Under section 307(b)(1) of the Clean Air Act, petitions for judicial review of this action must be filed in the United States Court of Appeals for the appropriate circuit by November 17, 2000. Filing a petition for reconsideration by the Administrator of this final rule does not affect the finality of this rule for the purposes of judicial review nor does it extend the time within which a petition for judicial review may be filed, and shall not postpone the effectiveness of such rule or action. This action may not be challenged later in proceedings to enforce its requirements. (See section 307(b)(2).)

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List of Subjects in 40 CFR Part 52

  • Environmental protection
  • Air pollution control
  • Hydrocarbons
  • Incorporation by reference
  • Intergovernmental relations
  • Ozone
  • Reporting and recordkeeping requirements
  • Volatile organic compounds
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Dated: July 20, 2000

Felicia Marcus,

Regional Administrator, Region IX.

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Part 52, Chapter I, Title 40 of the Code of Federal Regulations is amended as follows:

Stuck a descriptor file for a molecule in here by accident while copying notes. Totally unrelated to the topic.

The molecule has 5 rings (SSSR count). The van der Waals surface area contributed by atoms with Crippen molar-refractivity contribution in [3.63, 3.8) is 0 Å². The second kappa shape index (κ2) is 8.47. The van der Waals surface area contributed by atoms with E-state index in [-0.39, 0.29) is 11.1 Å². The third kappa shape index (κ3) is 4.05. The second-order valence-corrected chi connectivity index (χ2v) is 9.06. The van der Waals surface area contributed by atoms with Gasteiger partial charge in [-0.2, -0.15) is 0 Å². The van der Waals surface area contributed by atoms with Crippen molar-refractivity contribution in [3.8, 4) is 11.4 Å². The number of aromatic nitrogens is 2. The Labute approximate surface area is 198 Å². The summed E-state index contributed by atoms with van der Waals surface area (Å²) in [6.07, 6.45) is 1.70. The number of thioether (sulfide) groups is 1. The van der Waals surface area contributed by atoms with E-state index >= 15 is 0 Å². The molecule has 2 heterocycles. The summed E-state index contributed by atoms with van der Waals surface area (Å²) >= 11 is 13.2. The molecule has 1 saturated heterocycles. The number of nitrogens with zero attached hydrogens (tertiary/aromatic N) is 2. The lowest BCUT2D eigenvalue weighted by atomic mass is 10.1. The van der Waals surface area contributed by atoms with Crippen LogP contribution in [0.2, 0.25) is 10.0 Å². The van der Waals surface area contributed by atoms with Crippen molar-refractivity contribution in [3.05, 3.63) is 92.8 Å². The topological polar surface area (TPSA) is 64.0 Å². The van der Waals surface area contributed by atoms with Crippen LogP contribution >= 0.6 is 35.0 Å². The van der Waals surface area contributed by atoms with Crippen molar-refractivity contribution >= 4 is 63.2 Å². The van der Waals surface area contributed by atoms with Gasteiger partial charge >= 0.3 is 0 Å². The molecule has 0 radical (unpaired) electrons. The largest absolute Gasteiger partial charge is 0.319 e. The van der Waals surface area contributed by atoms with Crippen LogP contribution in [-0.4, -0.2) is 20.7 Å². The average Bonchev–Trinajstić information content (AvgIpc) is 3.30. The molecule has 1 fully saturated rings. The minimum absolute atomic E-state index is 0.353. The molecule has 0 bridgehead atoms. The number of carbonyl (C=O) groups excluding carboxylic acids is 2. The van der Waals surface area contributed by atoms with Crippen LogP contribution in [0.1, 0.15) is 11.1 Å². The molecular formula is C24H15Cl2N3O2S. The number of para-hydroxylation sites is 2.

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1. The authority citation for Part 52 continues to read as follows:

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Authority: 42 U.S.C. 7401 et seq.

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Subpart F—California

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2. Section 52.220 is amended by adding paragraphs (c)(255)(i)(F)(1) and (c)(277)(i)(C)(1) to read as follows:

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Identification of plan.
* * * * *

(c) * * *

(255) * * *

(i) * * *

(F) San Diego County Air Pollution Control District.

(1) Rule 67.11 adopted on March 14, 1989 and amended on August 13, 1997.

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(277) * * *

(i) * * *

(C) Bay Area Air Quality Management District.

(1) Rule 8-11 adopted on January 24, 1979 and amended on November 19, 1997.

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[FR Doc. 00-23645 Filed 9-15-00; 8:45 am]